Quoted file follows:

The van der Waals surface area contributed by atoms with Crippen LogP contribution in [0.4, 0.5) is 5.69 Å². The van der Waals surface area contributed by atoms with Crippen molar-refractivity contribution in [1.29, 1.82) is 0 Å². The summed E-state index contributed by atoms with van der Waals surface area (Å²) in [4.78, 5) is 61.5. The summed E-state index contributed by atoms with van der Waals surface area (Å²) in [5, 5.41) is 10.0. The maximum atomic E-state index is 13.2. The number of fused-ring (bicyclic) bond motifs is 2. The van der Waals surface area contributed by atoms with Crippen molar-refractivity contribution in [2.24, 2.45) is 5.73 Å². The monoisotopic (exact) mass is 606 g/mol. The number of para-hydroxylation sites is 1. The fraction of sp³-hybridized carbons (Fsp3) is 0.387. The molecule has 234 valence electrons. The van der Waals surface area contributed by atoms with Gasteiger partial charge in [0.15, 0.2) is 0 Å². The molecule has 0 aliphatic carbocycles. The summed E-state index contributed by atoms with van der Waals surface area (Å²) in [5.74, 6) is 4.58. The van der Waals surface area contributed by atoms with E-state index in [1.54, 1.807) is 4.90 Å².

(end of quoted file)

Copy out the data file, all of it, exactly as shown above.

The van der Waals surface area contributed by atoms with Crippen LogP contribution in [0.4, 0.5) is 5.69 Å². The van der Waals surface area contributed by atoms with Crippen molar-refractivity contribution in [1.29, 1.82) is 0 Å². The summed E-state index contributed by atoms with van der Waals surface area (Å²) in [4.78, 5) is 61.5. The summed E-state index contributed by atoms with van der Waals surface area (Å²) in [5, 5.41) is 10.0. The maximum atomic E-state index is 13.2. The number of fused-ring (bicyclic) bond motifs is 2. The van der Waals surface area contributed by atoms with Crippen molar-refractivity contribution in [2.24, 2.45) is 5.73 Å². The monoisotopic (exact) mass is 606 g/mol. The number of para-hydroxylation sites is 1. The fraction of sp³-hybridized carbons (Fsp3) is 0.387. The molecule has 234 valence electrons. The van der Waals surface area contributed by atoms with Gasteiger partial charge in [0.15, 0.2) is 0 Å². The molecule has 0 aliphatic carbocycles. The summed E-state index contributed by atoms with van der Waals surface area (Å²) in [5.74, 6) is 4.58. The van der Waals surface area contributed by atoms with E-state index in [1.54, 1.807) is 4.90 Å².